Much of the extant literature regarding middle grades teachers centers on interventions to improve the quality or effectiveness of their teaching: studies that identify a particular instructional strategy, curricular support, or disposition, and conclude with recommendations that teachers improve their practice by adopting said thing. In contrast, the qualitative case study we present here contributes to the rising tide of research illustrating the powerful, transformative work that middle grades teachers oriented toward justice and equity are already doing in the classroom. Specifically, we draw on eight months of data to illuminate how teachers in a Title I middle school located in the southeastern United States enacted what bell hooks (1994) refers to as engaged pedagogy. By this, we mean educators who believe we learn best when there is an interactive relationship between teachers and students; are continuously engaging in self-actualization by working to identify and unlearn harmful, dominant narratives about race/ethnicity, social class, dis/ability, and gender; and who attend to their own well-being so they can better attend to their students’ overall academic and social-emotional well-being. Rather than a blueprint assumed to be generalizable, we offer these illustrations to underscore the importance of developing and supporting justice-oriented middle grades teachers who are and/or will become engaged pedagogical practitioners.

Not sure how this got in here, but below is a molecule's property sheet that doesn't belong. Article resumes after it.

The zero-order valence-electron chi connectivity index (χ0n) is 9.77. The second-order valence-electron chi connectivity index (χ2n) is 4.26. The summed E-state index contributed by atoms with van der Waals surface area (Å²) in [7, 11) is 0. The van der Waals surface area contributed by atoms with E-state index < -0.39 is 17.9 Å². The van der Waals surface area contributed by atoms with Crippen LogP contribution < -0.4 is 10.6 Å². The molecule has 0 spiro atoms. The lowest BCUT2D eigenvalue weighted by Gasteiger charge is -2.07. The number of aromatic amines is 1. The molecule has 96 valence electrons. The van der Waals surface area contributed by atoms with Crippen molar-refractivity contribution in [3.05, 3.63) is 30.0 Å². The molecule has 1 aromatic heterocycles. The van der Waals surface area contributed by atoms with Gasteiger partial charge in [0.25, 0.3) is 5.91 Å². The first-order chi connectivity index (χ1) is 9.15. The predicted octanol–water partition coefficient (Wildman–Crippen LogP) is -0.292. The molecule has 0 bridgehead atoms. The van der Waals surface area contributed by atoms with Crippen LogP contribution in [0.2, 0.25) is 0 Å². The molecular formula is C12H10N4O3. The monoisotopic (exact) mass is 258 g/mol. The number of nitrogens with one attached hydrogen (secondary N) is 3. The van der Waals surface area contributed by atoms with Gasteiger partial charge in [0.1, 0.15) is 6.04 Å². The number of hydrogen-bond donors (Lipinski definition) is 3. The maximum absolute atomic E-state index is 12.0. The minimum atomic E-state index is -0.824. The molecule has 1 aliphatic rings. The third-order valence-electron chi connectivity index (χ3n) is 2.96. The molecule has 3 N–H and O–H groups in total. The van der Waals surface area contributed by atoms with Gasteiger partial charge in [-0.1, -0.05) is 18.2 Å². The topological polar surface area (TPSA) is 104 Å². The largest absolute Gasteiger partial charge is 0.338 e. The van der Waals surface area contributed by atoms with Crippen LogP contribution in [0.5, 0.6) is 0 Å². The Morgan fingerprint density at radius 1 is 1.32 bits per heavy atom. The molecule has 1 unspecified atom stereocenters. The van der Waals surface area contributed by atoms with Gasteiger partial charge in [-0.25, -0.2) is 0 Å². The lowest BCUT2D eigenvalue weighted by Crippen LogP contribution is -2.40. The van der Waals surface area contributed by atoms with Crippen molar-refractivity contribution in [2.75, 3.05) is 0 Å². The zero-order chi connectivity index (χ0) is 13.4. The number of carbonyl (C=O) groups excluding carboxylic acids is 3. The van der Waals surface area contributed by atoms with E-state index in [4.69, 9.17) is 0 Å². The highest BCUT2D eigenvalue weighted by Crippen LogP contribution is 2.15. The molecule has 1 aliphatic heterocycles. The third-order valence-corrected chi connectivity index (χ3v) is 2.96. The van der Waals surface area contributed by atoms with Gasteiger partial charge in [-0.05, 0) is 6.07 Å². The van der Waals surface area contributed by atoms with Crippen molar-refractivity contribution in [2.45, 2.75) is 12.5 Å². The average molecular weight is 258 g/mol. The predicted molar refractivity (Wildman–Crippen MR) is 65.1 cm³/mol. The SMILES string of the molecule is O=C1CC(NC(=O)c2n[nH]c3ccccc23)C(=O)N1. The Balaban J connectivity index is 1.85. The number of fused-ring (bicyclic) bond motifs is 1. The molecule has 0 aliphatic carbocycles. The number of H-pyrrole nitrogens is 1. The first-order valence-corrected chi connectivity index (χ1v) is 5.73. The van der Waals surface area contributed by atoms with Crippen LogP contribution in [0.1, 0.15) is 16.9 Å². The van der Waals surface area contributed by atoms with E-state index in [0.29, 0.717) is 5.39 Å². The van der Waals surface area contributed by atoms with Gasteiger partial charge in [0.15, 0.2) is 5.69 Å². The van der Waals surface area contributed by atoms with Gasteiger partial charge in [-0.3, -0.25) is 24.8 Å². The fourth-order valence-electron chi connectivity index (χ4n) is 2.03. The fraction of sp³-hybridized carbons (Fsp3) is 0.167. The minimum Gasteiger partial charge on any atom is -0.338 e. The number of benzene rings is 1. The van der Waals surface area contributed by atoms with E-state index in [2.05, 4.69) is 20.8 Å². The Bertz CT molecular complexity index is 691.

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Creative Commons Attribution-Noncommercial-No Derivative Works 4.0 License
This work is licensed under a Creative Commons Attribution-Noncommercial-No Derivative Works 4.0 License.